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Uber’s self-driving cars return to public roads after fatal crash
Photo via Jeramey Lende/Shutterstock (Licensed)
Company implements news safety guidelines as testing resumes
Uber’s self-driving cars are once again being tested on city streets just nine months after a fatal crash grounded the company’s entire program.
The ride-hailing service announced Thursday that testing of its autonomous vehicles would resume on public roads in Pittsburgh following approval from the local Department of Transportation.
The program was initially halted in March after a pedestrian in Arizona was struck and killed by one of Uber’s self-driving cars. Although investigations are ongoing, the vehicle, which had a driver behind the wheel at the time of the incident, is believed to have had its automatic braking system disabled.
Eric Meyhofer, the head of Uber’s autonomous-vehicle program, said in a statement that the company has placed a much greater emphasis on safety this time around.
“Over the past nine months, we’ve made safety core to everything we do,” Meyhofer said. “This required a lot of introspection and took some time. Now we are ready to move forward.”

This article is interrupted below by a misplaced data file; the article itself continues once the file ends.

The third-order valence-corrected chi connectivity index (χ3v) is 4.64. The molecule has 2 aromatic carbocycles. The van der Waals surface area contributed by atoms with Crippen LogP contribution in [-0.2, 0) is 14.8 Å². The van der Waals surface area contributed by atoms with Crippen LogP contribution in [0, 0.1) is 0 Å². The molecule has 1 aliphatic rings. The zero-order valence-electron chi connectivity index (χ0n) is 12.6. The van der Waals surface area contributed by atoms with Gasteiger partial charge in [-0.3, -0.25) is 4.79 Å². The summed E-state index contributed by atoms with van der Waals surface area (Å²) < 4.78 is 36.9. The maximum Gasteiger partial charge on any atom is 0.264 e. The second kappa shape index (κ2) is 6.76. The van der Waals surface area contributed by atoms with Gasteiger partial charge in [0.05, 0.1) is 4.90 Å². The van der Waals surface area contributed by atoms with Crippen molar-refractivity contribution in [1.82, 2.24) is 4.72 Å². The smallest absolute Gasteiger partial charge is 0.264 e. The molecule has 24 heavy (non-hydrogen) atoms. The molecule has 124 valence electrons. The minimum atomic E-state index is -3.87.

Meyhofer also revealed that Uber will restart manual driving in San Francisco and Toronto, a program in which trained specialists are behind the wheel but where they do not enable the car’s autonomous mode. And while Pittsburgh will see vehicles operating in the fully autonomous mode, strict new guidelines aim to bolster the safety of testing.
Not only will the customized Volvo XC90’s be limited to traveling on weekdays during daytime hours, the cars will be required to drive no faster than 25mph while carrying two trained employees as well.
An Uber spokesperson stated that each employee will be limited to four hours behind the wheel per day, two in the driver’s seat and two in the passenger’s seat.
The vehicle’s automatic emergency braking systems will also be activated at all times. Other changes include improved detection and tracking of pedestrians as well as a system designed to monitor whether the driver is distracted.
Mikael Thalen is a tech and security reporter based in Seattle, covering social media, data breaches, hackers, and more.